Mammoth cruise ship brings travel-agent invasion to capital

Greater Victoria will show off its best features Friday when close to 2,000 cruise line officials and travel agents disembark from the brand-new Norwegian Bliss cruise ship — the largest to dock at Ogden Point — to tour the capital region.

Those travel agents will take their on-the-ground experiences back to their respective communities in Canada and the U.S.

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Such exposure is fantastic, said Cathy Scott, owner of Departures Travel and of Niche Travel, which offers tours to incoming visitors.

“It’s phenomenal for our tourism industry because they are going to want to send their clients here after that.”

Travel agents typically work with higher-end clients, Scott said. Their day-long visit means they will be able to talk about the many locally owned, unique, boutique businesses.

The 20-deck, 1,094-foot-long Norwegian Bliss is scheduled to arrive at Ogden Point between 7 a.m. and 8 a.m. on Friday, staying until 5 p.m. when it returns to its home port of Seattle.

A 9 a.m. welcome ceremony at Pier A is planned for the ship.

The ship was christened in Seattle on Wednesday and is heading out on its inaugural cruise prior to docking in Victoria. This is a corporate trip, filled with Norwegian cruise line executives, officials from ports where it will be stopping, as well as travel agents and media.

Ian Robertson, chief executive officer of the Greater Victoria Harbour Authority, is on board and promoting Victoria to cruise line executives and travel agents. It’s a rare chance to spend time with senior cruise line representatives, who will also tour the capital region.

An estimated 1,000 travel agents are on board and Robertson figures the number is higher. What this means is: “There will be lots of opportunity to network and talk about Victoria and what there is to do in Victoria.”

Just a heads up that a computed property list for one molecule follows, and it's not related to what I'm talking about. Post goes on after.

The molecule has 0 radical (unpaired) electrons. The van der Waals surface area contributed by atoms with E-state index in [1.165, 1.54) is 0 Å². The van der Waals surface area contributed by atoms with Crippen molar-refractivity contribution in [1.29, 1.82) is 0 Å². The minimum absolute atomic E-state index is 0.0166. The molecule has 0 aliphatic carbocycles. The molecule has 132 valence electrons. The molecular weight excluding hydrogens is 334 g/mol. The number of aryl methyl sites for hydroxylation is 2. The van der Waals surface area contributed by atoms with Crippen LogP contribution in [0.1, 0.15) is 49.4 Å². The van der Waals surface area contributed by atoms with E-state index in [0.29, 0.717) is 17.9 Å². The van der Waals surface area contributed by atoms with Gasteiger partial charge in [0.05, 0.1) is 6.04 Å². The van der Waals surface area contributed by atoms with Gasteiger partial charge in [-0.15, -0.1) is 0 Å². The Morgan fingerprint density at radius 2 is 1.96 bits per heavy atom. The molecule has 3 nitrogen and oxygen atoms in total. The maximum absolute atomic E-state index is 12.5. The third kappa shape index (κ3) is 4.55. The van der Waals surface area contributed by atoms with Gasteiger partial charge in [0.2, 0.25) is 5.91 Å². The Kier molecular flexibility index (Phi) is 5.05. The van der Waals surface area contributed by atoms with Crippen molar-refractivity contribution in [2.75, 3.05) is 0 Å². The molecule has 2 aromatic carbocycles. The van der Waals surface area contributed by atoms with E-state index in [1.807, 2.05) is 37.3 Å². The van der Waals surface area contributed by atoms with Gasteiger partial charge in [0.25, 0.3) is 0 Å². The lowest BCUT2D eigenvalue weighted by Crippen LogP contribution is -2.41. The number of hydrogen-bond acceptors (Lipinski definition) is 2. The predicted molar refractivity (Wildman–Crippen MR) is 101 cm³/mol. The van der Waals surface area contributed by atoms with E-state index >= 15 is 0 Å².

Tour operators will be taking travel agents around the community. “For a lot of them, it is going to be their first trip to Victoria.”

Such an opportunity to promote B.C.’s capital city does not happen often, Robertson said.

The Norwegian Bliss features a mural depicting whales that was created by artist Wyland, who is responsible for a mural of killer whales at 1250 Wharf St.

Built for the popular Alaskan cruise market, Norwegian Bliss will be a regular visitor this year. It will arrive every Friday between June and October. The ship has a capacity of 4,250 passengers and 1,500 crew.

On-board attractions include a go-cart track, two waterslides, laser tag and spa.

About 245 cruise ship visits are scheduled at Ogden Point this year, carrying a total of 600,000 passengers. The majority of the ships stop in Victoria as part of an Alaska cruise.

“Alaska is a very, very popular destination,” Robertson said. Spectacular scenery and a safe and secure trip have seen demand growing for these cruises.

In 2019, Royal Caribbean Cruises’ Ovation of the Seas will be pulling in at Ogden Point. At 1,142 feet long, that ship, built in 2016, will become the largest to dock here.

Norwegian Bliss is visiting during Tourism Week in Canada.

“Tourism drives our economy, creates jobs and strengthens communities, making B.C. a better place for people to live, work and visit,” Lisa Beare, B.C. minister of tourism, said in a statement.

B.C.’s tourism sector generated $17 billion in revenue in 2016 and employs about 133,000, the province said. Last year, 5.7 million international visitors came to B.C., up 3.3 per cent from the previous year.

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